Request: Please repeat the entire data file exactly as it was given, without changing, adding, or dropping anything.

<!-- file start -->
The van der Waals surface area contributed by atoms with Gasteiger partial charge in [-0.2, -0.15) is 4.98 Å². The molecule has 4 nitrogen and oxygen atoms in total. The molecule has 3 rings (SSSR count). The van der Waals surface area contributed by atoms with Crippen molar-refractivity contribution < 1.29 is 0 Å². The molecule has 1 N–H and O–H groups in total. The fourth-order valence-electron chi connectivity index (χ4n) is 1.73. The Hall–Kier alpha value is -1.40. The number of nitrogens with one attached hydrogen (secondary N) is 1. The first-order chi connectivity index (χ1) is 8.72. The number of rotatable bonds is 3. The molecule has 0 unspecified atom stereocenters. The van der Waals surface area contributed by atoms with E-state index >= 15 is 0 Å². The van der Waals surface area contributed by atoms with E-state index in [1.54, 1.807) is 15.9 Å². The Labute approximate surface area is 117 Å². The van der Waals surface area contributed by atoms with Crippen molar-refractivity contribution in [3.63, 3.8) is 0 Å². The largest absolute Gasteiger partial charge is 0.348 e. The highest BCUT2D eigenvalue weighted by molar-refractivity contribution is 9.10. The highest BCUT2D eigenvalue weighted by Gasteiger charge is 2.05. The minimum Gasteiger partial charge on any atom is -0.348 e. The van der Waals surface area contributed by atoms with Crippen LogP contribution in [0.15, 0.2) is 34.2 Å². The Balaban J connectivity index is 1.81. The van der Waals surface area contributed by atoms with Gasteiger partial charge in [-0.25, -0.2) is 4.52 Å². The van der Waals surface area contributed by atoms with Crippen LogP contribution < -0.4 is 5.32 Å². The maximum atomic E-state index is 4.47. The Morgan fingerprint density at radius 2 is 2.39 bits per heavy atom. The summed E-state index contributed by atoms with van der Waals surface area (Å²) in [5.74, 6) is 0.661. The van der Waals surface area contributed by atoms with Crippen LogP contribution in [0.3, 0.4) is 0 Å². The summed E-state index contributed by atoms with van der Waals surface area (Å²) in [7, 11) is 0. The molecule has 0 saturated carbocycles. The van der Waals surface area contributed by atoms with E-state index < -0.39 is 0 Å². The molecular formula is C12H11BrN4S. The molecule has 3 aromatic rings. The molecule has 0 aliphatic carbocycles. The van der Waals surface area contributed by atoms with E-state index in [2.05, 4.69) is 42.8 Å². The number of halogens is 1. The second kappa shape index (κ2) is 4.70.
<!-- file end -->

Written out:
The van der Waals surface area contributed by atoms with Gasteiger partial charge in [-0.2, -0.15) is 4.98 Å². The molecule has 4 nitrogen and oxygen atoms in total. The molecule has 3 rings (SSSR count). The van der Waals surface area contributed by atoms with Crippen molar-refractivity contribution < 1.29 is 0 Å². The molecule has 1 N–H and O–H groups in total. The fourth-order valence-electron chi connectivity index (χ4n) is 1.73. The Hall–Kier alpha value is -1.40. The number of nitrogens with one attached hydrogen (secondary N) is 1. The first-order chi connectivity index (χ1) is 8.72. The number of rotatable bonds is 3. The molecule has 0 unspecified atom stereocenters. The van der Waals surface area contributed by atoms with E-state index >= 15 is 0 Å². The van der Waals surface area contributed by atoms with E-state index in [1.54, 1.807) is 15.9 Å². The Labute approximate surface area is 117 Å². The van der Waals surface area contributed by atoms with Crippen molar-refractivity contribution in [3.63, 3.8) is 0 Å². The largest absolute Gasteiger partial charge is 0.348 e. The highest BCUT2D eigenvalue weighted by molar-refractivity contribution is 9.10. The highest BCUT2D eigenvalue weighted by Gasteiger charge is 2.05. The minimum Gasteiger partial charge on any atom is -0.348 e. The van der Waals surface area contributed by atoms with Crippen LogP contribution in [0.15, 0.2) is 34.2 Å². The Balaban J connectivity index is 1.81. The van der Waals surface area contributed by atoms with Gasteiger partial charge in [-0.25, -0.2) is 4.52 Å². The van der Waals surface area contributed by atoms with Crippen LogP contribution < -0.4 is 5.32 Å². The maximum atomic E-state index is 4.47. The Morgan fingerprint density at radius 2 is 2.39 bits per heavy atom. The summed E-state index contributed by atoms with van der Waals surface area (Å²) in [5.74, 6) is 0.661. The van der Waals surface area contributed by atoms with Crippen LogP contribution in [0.3, 0.4) is 0 Å². The summed E-state index contributed by atoms with van der Waals surface area (Å²) in [7, 11) is 0. The molecule has 0 saturated carbocycles. The van der Waals surface area contributed by atoms with E-state index < -0.39 is 0 Å². The molecular formula is C12H11BrN4S. The molecule has 3 aromatic rings. The molecule has 0 aliphatic carbocycles. The van der Waals surface area contributed by atoms with E-state index in [2.05, 4.69) is 42.8 Å². The number of halogens is 1. The second kappa shape index (κ2) is 4.70.